Recently, we told you about ICM, Inc.’s Generation 1.5 Integrated Fiber to Cellulosic Ethanol Technology that will help produce cellulosic ethanol at existing grain ethanol plants. Now the company has announced its Generation 2.0 technology that will allow ethanol plants to also produce cellulosic ethanol from the stover from those same corn fields where the grain comes from.
“ICM sees that as a co-location facility, next to Generation 1 facilities,” explained Kurt Dieker, ICM’s Director of Product Development during an interview with Joanna. He said they’ll see a differentiated feedstock going in, so the process won’t be that much different than their 1.5 technology, with corn stover and other cellulosic crops being turned into fuel. And the 1.5 technology would serve as a cheaper proving ground before stepping up to the more expensive 2.0 technology. And since the 2.0 can be located in existing ethanol plants, farmers can have one stop to bring their corn and stover to make the two generations of ethanol. “Our mission is to add value to sustainable agriculture through renewable fuels and chemicals. Not only can the plants make more money, but also the farmer make more money per acre.”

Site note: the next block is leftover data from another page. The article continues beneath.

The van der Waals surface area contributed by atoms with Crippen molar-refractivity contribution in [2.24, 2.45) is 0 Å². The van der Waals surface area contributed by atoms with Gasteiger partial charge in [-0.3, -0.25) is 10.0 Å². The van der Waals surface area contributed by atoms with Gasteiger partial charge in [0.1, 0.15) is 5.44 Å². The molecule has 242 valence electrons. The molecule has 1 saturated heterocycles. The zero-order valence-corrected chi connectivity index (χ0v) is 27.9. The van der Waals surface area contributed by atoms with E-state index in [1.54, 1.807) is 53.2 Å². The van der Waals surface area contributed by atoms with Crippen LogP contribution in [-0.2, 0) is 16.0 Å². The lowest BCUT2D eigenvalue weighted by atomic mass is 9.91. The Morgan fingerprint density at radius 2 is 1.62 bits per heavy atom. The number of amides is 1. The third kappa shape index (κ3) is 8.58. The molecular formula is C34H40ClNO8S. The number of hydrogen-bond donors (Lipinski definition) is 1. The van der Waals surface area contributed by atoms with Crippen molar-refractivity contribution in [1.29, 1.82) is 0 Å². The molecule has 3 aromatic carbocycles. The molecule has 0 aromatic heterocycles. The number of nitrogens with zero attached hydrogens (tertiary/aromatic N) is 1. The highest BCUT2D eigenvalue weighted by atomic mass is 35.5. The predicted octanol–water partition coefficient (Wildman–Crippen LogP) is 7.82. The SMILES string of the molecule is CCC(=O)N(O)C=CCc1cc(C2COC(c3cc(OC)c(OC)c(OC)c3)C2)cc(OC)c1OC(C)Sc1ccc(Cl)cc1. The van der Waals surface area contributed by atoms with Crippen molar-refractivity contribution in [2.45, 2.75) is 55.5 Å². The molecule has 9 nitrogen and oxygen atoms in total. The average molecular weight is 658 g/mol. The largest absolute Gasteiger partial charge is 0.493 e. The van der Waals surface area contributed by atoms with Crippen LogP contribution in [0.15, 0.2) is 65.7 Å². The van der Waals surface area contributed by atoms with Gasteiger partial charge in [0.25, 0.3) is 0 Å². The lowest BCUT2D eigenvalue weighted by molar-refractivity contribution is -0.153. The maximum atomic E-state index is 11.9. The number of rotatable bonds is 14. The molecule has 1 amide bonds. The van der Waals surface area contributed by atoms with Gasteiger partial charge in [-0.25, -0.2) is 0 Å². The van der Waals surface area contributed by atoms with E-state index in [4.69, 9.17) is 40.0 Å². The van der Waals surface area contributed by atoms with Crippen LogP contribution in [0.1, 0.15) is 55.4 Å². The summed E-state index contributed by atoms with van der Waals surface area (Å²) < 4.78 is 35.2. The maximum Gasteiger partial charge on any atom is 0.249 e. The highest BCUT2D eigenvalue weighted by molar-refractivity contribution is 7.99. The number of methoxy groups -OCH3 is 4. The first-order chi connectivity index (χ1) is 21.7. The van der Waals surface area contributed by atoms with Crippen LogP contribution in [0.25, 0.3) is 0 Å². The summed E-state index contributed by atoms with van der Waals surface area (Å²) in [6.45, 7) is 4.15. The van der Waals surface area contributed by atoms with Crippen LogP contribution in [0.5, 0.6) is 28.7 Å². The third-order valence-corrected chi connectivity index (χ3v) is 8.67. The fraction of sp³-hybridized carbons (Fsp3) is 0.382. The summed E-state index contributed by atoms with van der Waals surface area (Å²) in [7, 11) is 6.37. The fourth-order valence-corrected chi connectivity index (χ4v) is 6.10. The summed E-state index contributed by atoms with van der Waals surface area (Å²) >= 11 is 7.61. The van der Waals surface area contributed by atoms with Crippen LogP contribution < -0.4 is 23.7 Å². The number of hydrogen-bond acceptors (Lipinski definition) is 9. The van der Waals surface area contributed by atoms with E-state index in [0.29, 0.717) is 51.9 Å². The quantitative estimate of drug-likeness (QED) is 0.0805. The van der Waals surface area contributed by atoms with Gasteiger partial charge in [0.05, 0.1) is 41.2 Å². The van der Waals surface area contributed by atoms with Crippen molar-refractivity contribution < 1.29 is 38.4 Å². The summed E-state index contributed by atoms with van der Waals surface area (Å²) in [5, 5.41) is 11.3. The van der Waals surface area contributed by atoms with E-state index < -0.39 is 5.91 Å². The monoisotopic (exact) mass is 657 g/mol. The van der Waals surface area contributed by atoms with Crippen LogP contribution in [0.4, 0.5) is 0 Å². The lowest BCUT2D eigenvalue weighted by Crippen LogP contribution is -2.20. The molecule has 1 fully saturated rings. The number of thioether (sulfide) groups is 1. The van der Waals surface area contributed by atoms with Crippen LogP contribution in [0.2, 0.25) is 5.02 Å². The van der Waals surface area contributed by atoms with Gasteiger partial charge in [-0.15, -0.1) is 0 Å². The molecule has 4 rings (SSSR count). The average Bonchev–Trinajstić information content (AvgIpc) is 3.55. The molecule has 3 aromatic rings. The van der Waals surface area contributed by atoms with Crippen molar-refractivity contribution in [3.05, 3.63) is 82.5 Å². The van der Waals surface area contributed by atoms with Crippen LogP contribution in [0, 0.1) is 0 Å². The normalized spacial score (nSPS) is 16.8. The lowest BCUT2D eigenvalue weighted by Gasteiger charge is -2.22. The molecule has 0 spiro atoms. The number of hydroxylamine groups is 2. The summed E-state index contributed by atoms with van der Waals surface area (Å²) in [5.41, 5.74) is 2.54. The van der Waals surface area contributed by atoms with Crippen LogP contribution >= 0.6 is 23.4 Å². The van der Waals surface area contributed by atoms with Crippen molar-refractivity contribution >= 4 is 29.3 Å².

Another benefit of ICM’s Generation 2.0 technology is using the existing infrastructure, such as power and water, which can make up to 30 percent of the costs of building a plant, and using a first generation plant’s steam, making the second generation plant cheaper.
Kurt said they’ll be doing the first integrated run of the Generation 2.0 technology in the third quarter of this year, and the market will drive the future.
“The bigger thing for us is to continue to add value for our customers, continue to invest into the industry as a whole, and to give overall producers options for the future and a positive outlook.”
Listen to Joanna’s interview with Kurt here: Kurt Dieker, ICM